Cinematographer Isidore Mankofsky talks with TV STORE ONLINE about his work in the lush and dream-like 1980 fan favorite SOMEWHERE IN TIME.
TV STORE ONLINE: How did you come to work as the Director of Photography on SOMEWHERE IN TIME (1980)?
MANKOFSKY: I had been working--very steadily--at Universal Studios at the time that I met [Director] Jeannot Szwarc. Universal had about thirty-one shows shooting at any given time all at once, and you were bound to fall into shooting any one of these because of how any of the regular cameraman would get the flu, or need time off for a funeral or a wedding.
| Jeannot Szwarc and Christopher Reeve |
Whenever any of those regular cameraman was off--I'd be on stand-by and I'd get a call to go in and shoot a show for one or two days. I got called in to fill in a couple times for Jeannot's regular cameraman. On a Saturday, I got a call from Jeannot and he asked me to breakfast. So I met him the next day. He said, "I've got this script called SOMEWHERE IN TIME. It's based on a book called Bid Time Return." He went on to tell me that the shooting of the film would have to be done on a low-budget, because Universal really didn't want to shoot the picture. So, he told me that if I was interested in shooting the picture with him--I'd have to do it for scale.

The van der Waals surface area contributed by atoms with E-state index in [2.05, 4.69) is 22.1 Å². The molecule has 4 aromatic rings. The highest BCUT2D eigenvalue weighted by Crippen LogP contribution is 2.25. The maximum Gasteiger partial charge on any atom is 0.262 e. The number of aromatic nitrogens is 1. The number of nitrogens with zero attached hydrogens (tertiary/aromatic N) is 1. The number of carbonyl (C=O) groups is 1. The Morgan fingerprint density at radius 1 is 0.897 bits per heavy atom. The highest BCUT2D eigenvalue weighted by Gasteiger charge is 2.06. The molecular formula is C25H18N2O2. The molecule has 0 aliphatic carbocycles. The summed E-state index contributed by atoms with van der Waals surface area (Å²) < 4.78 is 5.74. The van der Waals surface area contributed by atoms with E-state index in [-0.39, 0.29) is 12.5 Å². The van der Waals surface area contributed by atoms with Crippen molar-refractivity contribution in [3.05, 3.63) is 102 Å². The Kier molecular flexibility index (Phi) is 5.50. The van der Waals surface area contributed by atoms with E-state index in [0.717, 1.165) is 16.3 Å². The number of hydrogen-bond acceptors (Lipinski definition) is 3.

Jeannot and the [Producer] Stephen Deutsch went all over the country to look for the shooting location. I believe, in the book--the setting is based in San Diego, California. They had wanted to shoot the film at the Hotel del Coronado--but it turned out that the interiors were too modern. They saw the Grand Hotel in Michigan--and they decided that that would be the best fit for the film. It's never mentioned in the film that the Grand Hotel is on an island though.
We got everything around in Los Angeles and we all flew out to Michigan to shoot the film. We arrived in the mid-winter, and the Lake was partially frozen when we arrived.
TV STORE ONLINE: What kind of discussions did you have with Szwarc regarding the visual style of the film?